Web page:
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Re: [linux-lvm] [PATCH 01/35] fsadm: Add "create" command



On Wed, 21 Sep 2011, Stephane Chazelas wrote:

> 2011-09-21 18:45:20 +0200, Lukas Czerner:
> > Create command provides the functionality of creating a new logical
> > volumes including defined file system.
> > 
> > This commit also changes the way how are commands recognised an
> > executed. The new approach is more suitable for bigger number of
> > commands.
> 
> There are so many shell scripting bad practices in there that I
> thought I had to reply.

Great, that's what I need, Thanks!

> 
> > 
> > Signed-off-by: Lukas Czerner <lczerner redhat com>
> > ---
> >  scripts/fsadm.sh |  140 ++++++++++++++++++++++++++++++++++++++++++++++++++----
> >  1 files changed, 131 insertions(+), 9 deletions(-)
> > 
> > diff --git a/scripts/fsadm.sh b/scripts/fsadm.sh
> > index c8cc5e0..42c7da4 100755
> > --- a/scripts/fsadm.sh
> > +++ b/scripts/fsadm.sh
> > @@ -29,7 +29,7 @@
> >  #   2 break detected
> >  #   3 unsupported online filesystem check for given mounted fs
> >  
> > -TOOL=fsadm
> > +TOOL=$(basename $0)
> 
> Leaving a variable unquoted has a very special meaning in shell.
> If we were looking to a perl equivalent of $var that would be:
> 
> map glob, split $IFS_regex, $var
> 
> With the default value of $IFS:
> 
> $ ls
> bar  foo
> $ perl -le '$var="a *"; print for map glob, split " ", $var'
> a
> bar
> foo
> $ sh -c 'var="a *"; printf "%s\n" $var'
> a
> bar
> foo
> 
> That is it is a special operator that triggers word splitting
> (split()) and filename generation (glob()).
> 
> Variables should alway be quoted unless you've got a very good
> reason not to.

Ok, good point.

> 
> Also,
> 
> It's either
> 
> cmd "$option_or_argument"
> or
> cmd -- "$argument"
> 
> So above:
> 
> TOOL=$(basename -- "$0")
> 
> >  
> >  _SAVEPATH=$PATH
> 
> Why would you need to save $PATH?

Yeah, that is something I would like to know as well :) I have actually
removed this in patch 24 since it does not make sense to change PATH in
this script.

> 
> >  PATH=/sbin:/usr/sbin:/bin:/usr/sbin:$PATH
> > @@ -76,6 +76,8 @@ REMOUNT=
> >  PROCMOUNTS="/proc/mounts"
> >  NULL="$DM_DEV_DIR/null"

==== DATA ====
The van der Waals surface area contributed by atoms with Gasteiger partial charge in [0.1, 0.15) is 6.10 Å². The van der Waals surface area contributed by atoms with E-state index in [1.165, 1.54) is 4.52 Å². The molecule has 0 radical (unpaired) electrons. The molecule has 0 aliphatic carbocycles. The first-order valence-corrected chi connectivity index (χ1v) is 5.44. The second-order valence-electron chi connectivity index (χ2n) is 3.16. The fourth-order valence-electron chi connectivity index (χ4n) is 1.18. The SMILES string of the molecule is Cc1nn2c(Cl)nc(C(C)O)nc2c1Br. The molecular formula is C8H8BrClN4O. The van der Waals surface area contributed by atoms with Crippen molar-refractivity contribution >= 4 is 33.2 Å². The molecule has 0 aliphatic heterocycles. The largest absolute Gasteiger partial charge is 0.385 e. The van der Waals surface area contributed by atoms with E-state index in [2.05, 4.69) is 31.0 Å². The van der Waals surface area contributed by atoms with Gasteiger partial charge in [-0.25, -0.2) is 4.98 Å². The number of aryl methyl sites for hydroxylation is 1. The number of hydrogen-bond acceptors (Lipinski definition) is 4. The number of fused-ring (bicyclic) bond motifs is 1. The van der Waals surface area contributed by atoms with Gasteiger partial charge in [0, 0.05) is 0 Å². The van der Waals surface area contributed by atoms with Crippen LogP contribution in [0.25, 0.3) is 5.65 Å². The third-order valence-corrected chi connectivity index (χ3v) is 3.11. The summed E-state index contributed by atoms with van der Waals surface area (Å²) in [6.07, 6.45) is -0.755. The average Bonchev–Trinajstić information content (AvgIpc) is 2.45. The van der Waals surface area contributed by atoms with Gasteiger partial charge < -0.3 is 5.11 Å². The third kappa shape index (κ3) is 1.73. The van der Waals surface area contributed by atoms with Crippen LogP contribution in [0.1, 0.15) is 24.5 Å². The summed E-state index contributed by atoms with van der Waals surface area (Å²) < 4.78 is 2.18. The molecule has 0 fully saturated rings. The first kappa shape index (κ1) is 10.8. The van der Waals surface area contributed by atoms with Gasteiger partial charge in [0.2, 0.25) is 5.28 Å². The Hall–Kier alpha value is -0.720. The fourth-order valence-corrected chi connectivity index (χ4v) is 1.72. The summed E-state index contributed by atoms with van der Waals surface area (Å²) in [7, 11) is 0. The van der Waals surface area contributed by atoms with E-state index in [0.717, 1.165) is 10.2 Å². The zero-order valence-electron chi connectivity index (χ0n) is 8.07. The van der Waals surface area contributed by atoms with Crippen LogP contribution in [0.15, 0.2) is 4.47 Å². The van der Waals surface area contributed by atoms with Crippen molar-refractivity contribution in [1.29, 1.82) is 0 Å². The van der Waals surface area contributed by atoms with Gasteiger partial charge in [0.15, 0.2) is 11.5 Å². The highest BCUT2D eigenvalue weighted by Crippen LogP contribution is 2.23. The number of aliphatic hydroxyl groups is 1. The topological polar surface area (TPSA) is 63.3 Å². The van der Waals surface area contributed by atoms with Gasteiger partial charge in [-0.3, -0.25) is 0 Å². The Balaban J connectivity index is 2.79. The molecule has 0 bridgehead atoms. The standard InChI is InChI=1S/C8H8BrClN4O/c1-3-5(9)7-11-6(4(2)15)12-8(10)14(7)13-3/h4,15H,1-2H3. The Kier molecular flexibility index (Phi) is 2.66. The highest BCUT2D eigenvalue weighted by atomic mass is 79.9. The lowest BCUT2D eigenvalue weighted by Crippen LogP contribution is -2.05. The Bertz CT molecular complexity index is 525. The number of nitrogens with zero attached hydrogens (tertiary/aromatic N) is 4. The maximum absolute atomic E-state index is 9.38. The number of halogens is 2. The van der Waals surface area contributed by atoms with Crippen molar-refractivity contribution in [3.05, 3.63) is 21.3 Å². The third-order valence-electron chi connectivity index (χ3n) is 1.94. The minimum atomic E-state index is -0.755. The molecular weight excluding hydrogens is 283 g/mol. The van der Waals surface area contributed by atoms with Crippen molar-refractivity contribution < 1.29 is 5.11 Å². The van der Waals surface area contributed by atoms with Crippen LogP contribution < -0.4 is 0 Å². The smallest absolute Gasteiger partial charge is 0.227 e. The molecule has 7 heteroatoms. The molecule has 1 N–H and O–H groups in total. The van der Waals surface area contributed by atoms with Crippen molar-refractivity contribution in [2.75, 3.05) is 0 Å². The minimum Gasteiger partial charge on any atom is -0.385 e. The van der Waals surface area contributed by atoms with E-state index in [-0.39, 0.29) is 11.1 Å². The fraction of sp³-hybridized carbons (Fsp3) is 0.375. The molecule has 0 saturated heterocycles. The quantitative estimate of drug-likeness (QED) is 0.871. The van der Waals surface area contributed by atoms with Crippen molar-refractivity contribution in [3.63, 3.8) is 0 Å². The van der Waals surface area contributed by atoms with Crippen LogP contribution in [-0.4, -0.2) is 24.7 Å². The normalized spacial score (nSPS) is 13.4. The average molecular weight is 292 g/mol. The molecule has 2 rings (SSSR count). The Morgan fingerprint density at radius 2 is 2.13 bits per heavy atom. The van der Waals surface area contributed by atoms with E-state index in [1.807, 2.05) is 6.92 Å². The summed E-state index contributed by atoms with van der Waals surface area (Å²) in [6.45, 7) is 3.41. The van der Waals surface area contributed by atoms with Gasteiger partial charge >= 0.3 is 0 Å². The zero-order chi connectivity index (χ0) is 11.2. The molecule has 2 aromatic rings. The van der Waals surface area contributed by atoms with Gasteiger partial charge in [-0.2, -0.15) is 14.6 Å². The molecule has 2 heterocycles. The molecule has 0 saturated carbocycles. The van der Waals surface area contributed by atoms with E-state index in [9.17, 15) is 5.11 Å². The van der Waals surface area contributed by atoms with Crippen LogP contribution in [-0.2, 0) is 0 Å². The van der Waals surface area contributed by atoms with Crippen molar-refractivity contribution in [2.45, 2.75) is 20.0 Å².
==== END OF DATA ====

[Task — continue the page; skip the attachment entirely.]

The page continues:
> >  
> > +MAX_VGS=999
> > +
> >  IFS_OLD=$IFS
> 
> doing
> 
> IFS_OLD=$IFS
> ...
> IFS=$OLD_IFS
> 
> doesn't have the expected behavior if IFS was previously unset
> (allowed by LSB and POSIX).
> 
> Use subshells or local (LSB but not POSIX).
> 
> >  # without bash $'\n'
> >  NL='
> > @@ -122,6 +124,14 @@ dry() {
> >  	fi
> >  	verbose "Executing $@"
> >  	$@
> 
> $@ doesn't make sense. It should either be
> 
> IFS=" "
> eval "$*"
> (the concatenation of the positional parameters taken as a
> command line)
> 
> or more likely (without knowing the context)
> 
> "$@"
> 
> The position parameters are to be interpreted as the arguments
> to a simple command.
> 
> 
> > +	if [ $? -ne 0 ]; then
> > +		error "FAILED. Exitting!"
> > +	fi
> 
> "$@" || error ...

I guess it is just a matter of taste.

> 
> or
> 
> if ! "$@"; then
>   error ...
> fi

That is really not very readable.

> 
> > +}
> > +
> > +is_natural() {
> > +	test "$1" -ge 0 &> /dev/null && return 1
> 
> 
> &> is a bashism.

Probably (#!/bin/bash) :)

> 
> And depending on the shell, that is not guaranteed to do what
> you think it does. for instance, it could say that "1+1", "1 ",
> "1.2",  are natural numbers.
> 
> Also, you seem to have it backward.
> 
> It will return 1 (failure/false) if the number is natural.

It seems it's a bit weird, thanks!

> 
> is_natural()
>   case "$1" in
>     ("" | *[!0-9]*) return 1;;
>     (*) return 0;;
>   esac
> 
> >  }
> >  
> >  cleanup() {
> > @@ -365,12 +375,42 @@ resize_xfs() {
> >  	fi
> >  }
> >  
> > +make_ext() {
> > +	device=$1
> > +	fstyp=$2
> > +	stripe=$3
> > +	stripesize=$4
> > +	bsize=4
> > +
> > +	if [ "$YES" ]; then
> > +		force="-F"
> > +	fi
> > +	stride=$(($stripesize/$bsize))
> > +	stripewidth=$(($stride*$stripe))
> > +
> > +	dry mkfs.$fstyp $force -b$(($bsize*1024)) -E stride=${stride},stripe-width=${stripewidth} $device
> 
> Again, I think that should be either:
> 
> set --
> [ -n "$YES" ] &&
>   set -- -F
> dry "mkfs.$fstyp" "$@" -b "$(($bsize*1024))" -E stride="${stride},stripe-width=${stripewidth}" "$device"
> 
> or:
> 
> force=
> [ -n "$YES" ] &&
>   force=-F
> 
> eval 'dry "mkfs.$fstyp" '"$force"' -b "$(($bsize*1024))" -E stride="${stride},stripe-width=${stripewidth}" "$device"'

Ok, I do understand the that I should rather use 'eval', but I do not
understand why you're trying to get rid of the 'if', it is a bit longer,
so what ? But is is also more obvious.

> 
> [...]
> > +	is_natural $NEWSIZE
> > +	[ $? -ne 1 ] && error "$NEWSIZE is not valid number for file system size"
> 
> With a fixed is_natural,
> 
> is_natural "$NEWSIZE" || error ...
> 
> [...]
> > +	for i in $@; do
> 
> for i do

I am not sure what is wrong with that, it is more obvious and it works
just fine.

>  ...
> 
> 
> > +		if [ -b $i ]; then
> 
> ...and so on.
> 
> 

Thanks!
-Lukas


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